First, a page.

My head is still spinning from a social media workshop I recently attended. Such a steep learning curve! As writers, we all know we need a social platform, but establishing one that works takes time and effort. I’ve got a grip on blogging (I think!) but that’s only scratching the surface.
The workshop was called Advanced Facebook and Twitter for Authors and Illustrators, held by the Australian Society of Authors: https://asauthors.org/. It was run by Steven Lewis, a social media expert: http://blog.taleist.com/.
Until recently, most of my work has been for the educational market. All I really needed was a website. Basically an electronic CV for publishers to check me out, and to give potential writing students an idea of my teaching approach. But now that I’m entering this shiny new world of fiction, it’s no longer enough. I need to explore facebook and twitter.
The importance of content
Steven stressed that writers need to ask themselves why people would want to follow them on social media. What can you say that your followers would find interesting or valuable? When and where should you say it? And while we’re at it, who are your followers, anyway? Think about who your audience is and what they want from you. Also think of your image, and how you want the world to see you.
Hub and spokes approach
A writer’s social media platform can be compared to a wheel. Your website/blog sits at the centre, or hub. The spokes are facebook, twitter, google +, pinterest, tumblr and so forth. Essentially, they work to drive visitors to your website, where the most detailed information about you can be found.
Website / blog
This takes the most work, in terms of time and commitment. Blogs require thought and care. Don’t just dash off a few careless words; give your followers something of value. Make it visually appealing by adding eye-catching photographs (that’s a pretty wheel, huh?) You can judge which posts are the most effective by the responses/views that you receive.
This one wasn’t too hard for me. Like many people, I’ve had a personal facebook profile for years, so at least it’s familiar territory. Setting up an author’s page was easy enough. I’ve set it so my blog posts automatically get shared on my facebook page. I also share things I think followers will find interesting or useful. Information about writing competitions, workshops, upcoming events. Funny comic strips about reading, writing, things we can all relate to. It’s recommended that you put something up on facebook 3 to 5 times a week. Easy – just try and stop me!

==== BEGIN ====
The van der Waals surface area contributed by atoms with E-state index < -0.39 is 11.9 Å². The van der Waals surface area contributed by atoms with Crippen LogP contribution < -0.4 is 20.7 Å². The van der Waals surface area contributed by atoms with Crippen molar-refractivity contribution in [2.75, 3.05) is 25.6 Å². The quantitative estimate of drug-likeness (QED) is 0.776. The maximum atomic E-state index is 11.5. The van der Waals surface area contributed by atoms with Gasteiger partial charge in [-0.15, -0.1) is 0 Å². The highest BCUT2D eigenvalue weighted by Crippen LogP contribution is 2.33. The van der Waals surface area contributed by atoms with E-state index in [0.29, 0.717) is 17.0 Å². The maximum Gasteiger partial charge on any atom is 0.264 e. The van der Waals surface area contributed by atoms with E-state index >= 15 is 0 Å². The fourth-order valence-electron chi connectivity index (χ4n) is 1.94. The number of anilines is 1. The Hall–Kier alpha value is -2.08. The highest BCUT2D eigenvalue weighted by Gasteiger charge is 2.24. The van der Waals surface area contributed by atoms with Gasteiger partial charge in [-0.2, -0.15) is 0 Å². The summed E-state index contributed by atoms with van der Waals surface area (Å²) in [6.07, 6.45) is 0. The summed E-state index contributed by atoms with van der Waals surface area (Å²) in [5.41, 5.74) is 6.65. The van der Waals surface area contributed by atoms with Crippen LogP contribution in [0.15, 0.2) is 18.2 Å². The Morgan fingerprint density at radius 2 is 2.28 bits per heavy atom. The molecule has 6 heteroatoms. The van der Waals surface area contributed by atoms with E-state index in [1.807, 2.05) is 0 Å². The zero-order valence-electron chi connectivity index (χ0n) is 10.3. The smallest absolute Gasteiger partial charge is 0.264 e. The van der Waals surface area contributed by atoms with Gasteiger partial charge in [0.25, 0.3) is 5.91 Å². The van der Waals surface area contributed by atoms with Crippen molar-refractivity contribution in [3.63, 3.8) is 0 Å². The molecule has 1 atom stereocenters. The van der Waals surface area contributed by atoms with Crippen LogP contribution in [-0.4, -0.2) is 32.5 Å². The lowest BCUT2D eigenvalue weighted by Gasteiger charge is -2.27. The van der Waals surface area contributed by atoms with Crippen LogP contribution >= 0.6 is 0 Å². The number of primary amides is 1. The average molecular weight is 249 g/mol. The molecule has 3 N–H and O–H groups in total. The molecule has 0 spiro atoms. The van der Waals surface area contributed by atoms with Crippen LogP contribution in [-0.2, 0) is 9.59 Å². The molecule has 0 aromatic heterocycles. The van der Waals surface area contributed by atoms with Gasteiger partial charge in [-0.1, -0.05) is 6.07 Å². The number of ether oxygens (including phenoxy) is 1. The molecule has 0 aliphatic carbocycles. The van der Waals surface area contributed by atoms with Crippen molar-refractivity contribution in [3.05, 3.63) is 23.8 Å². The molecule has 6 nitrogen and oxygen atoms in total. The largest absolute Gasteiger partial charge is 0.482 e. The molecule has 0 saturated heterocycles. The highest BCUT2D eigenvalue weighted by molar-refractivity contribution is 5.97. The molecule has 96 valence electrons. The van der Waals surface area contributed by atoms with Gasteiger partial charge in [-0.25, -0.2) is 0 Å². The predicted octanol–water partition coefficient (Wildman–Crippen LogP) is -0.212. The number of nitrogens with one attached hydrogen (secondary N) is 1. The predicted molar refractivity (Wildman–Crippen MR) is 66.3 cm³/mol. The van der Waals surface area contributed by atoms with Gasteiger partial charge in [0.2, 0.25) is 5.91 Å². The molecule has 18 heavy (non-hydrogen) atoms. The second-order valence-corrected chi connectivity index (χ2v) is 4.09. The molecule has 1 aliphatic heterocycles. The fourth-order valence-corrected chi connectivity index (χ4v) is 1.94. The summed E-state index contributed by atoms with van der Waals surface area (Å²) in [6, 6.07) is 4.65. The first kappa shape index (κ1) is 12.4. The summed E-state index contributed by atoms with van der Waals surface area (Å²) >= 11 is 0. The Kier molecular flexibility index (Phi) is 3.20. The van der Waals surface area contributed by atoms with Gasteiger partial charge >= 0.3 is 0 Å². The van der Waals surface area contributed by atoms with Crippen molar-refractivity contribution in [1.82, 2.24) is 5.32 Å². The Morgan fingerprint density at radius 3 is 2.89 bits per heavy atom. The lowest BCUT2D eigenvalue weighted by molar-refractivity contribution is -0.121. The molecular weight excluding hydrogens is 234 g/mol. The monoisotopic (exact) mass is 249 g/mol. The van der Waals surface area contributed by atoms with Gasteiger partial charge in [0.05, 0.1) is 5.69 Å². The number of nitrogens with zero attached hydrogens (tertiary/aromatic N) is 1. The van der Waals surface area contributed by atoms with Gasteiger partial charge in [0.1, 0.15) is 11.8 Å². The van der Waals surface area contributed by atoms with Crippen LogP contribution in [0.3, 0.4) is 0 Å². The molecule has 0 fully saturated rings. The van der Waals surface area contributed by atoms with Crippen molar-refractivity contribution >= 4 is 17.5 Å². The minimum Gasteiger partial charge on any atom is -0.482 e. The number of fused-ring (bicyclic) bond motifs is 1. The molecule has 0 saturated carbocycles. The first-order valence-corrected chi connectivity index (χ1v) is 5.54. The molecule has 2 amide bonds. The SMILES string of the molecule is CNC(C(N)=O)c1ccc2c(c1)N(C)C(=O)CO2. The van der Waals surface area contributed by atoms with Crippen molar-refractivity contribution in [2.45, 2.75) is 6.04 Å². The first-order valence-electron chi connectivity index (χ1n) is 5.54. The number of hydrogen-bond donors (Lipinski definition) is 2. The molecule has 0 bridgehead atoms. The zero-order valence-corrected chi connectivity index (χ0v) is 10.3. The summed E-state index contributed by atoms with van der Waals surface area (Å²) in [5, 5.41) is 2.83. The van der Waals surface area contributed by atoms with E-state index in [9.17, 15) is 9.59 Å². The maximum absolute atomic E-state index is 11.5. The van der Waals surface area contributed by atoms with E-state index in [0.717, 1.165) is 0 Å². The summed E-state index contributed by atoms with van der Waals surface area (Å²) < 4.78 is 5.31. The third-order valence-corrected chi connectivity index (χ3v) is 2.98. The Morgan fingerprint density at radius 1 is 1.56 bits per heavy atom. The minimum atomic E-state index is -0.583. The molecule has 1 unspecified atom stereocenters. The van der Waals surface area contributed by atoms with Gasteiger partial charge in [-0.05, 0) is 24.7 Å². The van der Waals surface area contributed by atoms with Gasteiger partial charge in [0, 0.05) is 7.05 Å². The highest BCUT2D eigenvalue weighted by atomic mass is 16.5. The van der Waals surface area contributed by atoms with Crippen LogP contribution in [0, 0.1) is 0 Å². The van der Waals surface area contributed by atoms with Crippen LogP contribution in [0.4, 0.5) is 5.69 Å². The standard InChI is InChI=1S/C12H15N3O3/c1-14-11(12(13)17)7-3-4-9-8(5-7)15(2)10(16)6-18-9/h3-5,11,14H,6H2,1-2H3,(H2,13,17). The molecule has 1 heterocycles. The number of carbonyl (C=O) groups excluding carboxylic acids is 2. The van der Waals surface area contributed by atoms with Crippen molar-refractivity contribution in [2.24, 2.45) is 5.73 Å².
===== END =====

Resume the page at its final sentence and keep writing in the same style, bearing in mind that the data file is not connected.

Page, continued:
Facebook is great because it’s interactive and informal. You can have a chat and a laugh with your fans. However, I didn’t know about ‘reach’. Just because people ‘like’ your facebook page, it doesn’t mean your posts will go to all of their feeds. If people don’t interact with your page regularly (like/comment/share), they eventually stop seeing it. Bummer.
Twitter doesn’t have this problem. It seems to be the way to go – for now, at least. But I must admit I feel intimidated by having to tweet so regularly: 3 to 5 times a day! I really don’t know what to say – which surprises my family, who think I already talk too much. But … do you really want to know what I had for breakfast? (It was banana and yoghurt, in case you answered yes.)
From what I’ve gathered, twitter is not that hard. Again, it’s information sharing. I’ve set up a twitter account, but decided not to start tweeting just yet. I’ll lurk for a while, watching others. Not in a crazed stalker sort of way, mind you. More in a feeling-my-way-around sort of way. I’m following writers I admire, looking and learning. One day I’ll add my voice to the echoing abyss … Any advice you have would be much appreciated …
But wait, there’s more!
Steven Lewis also described several tools that work with facebook and twitter to achieve better results. I think I need to play around with them a bit before I try to describe them to you. In the meantime, go along to one of his workshops if you get the chance. It made my head spin, but I learnt a great deal!